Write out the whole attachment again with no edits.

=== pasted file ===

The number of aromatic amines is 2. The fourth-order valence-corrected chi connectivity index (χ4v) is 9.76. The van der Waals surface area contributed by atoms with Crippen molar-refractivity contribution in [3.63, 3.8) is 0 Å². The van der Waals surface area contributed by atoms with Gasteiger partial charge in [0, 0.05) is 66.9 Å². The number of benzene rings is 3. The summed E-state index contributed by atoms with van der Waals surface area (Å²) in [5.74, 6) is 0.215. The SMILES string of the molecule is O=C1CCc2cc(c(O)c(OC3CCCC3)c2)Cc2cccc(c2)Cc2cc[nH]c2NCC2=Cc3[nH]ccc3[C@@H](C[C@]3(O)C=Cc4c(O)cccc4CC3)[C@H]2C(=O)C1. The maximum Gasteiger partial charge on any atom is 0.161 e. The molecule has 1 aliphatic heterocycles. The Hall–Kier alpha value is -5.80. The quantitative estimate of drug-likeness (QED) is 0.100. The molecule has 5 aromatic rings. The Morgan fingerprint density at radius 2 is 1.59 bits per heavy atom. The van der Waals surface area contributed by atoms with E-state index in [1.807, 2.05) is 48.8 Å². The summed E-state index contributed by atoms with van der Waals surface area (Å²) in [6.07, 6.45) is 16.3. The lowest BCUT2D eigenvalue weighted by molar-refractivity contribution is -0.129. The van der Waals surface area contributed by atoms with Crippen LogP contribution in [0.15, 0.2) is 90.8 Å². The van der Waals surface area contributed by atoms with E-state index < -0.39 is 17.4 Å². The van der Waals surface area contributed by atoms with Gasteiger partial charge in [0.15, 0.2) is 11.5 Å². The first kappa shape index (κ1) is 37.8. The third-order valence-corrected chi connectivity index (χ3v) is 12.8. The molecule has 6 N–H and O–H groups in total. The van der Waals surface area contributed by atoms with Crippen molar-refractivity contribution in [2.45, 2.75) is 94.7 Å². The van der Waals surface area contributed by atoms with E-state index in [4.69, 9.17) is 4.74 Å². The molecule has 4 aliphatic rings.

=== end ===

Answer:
The number of aromatic amines is 2. The fourth-order valence-corrected chi connectivity index (χ4v) is 9.76. The van der Waals surface area contributed by atoms with Crippen molar-refractivity contribution in [3.63, 3.8) is 0 Å². The van der Waals surface area contributed by atoms with Gasteiger partial charge in [0, 0.05) is 66.9 Å². The number of benzene rings is 3. The summed E-state index contributed by atoms with van der Waals surface area (Å²) in [5.74, 6) is 0.215. The SMILES string of the molecule is O=C1CCc2cc(c(O)c(OC3CCCC3)c2)Cc2cccc(c2)Cc2cc[nH]c2NCC2=Cc3[nH]ccc3[C@@H](C[C@]3(O)C=Cc4c(O)cccc4CC3)[C@H]2C(=O)C1. The maximum Gasteiger partial charge on any atom is 0.161 e. The molecule has 1 aliphatic heterocycles. The Hall–Kier alpha value is -5.80. The quantitative estimate of drug-likeness (QED) is 0.100. The molecule has 5 aromatic rings. The Morgan fingerprint density at radius 2 is 1.59 bits per heavy atom. The van der Waals surface area contributed by atoms with E-state index in [1.807, 2.05) is 48.8 Å². The summed E-state index contributed by atoms with van der Waals surface area (Å²) in [6.07, 6.45) is 16.3. The lowest BCUT2D eigenvalue weighted by molar-refractivity contribution is -0.129. The van der Waals surface area contributed by atoms with Crippen LogP contribution in [0.15, 0.2) is 90.8 Å². The van der Waals surface area contributed by atoms with E-state index < -0.39 is 17.4 Å². The van der Waals surface area contributed by atoms with Gasteiger partial charge in [0.15, 0.2) is 11.5 Å². The first kappa shape index (κ1) is 37.8. The third-order valence-corrected chi connectivity index (χ3v) is 12.8. The molecule has 6 N–H and O–H groups in total. The van der Waals surface area contributed by atoms with Crippen molar-refractivity contribution in [2.45, 2.75) is 94.7 Å². The van der Waals surface area contributed by atoms with E-state index in [4.69, 9.17) is 4.74 Å². The molecule has 4 aliphatic rings.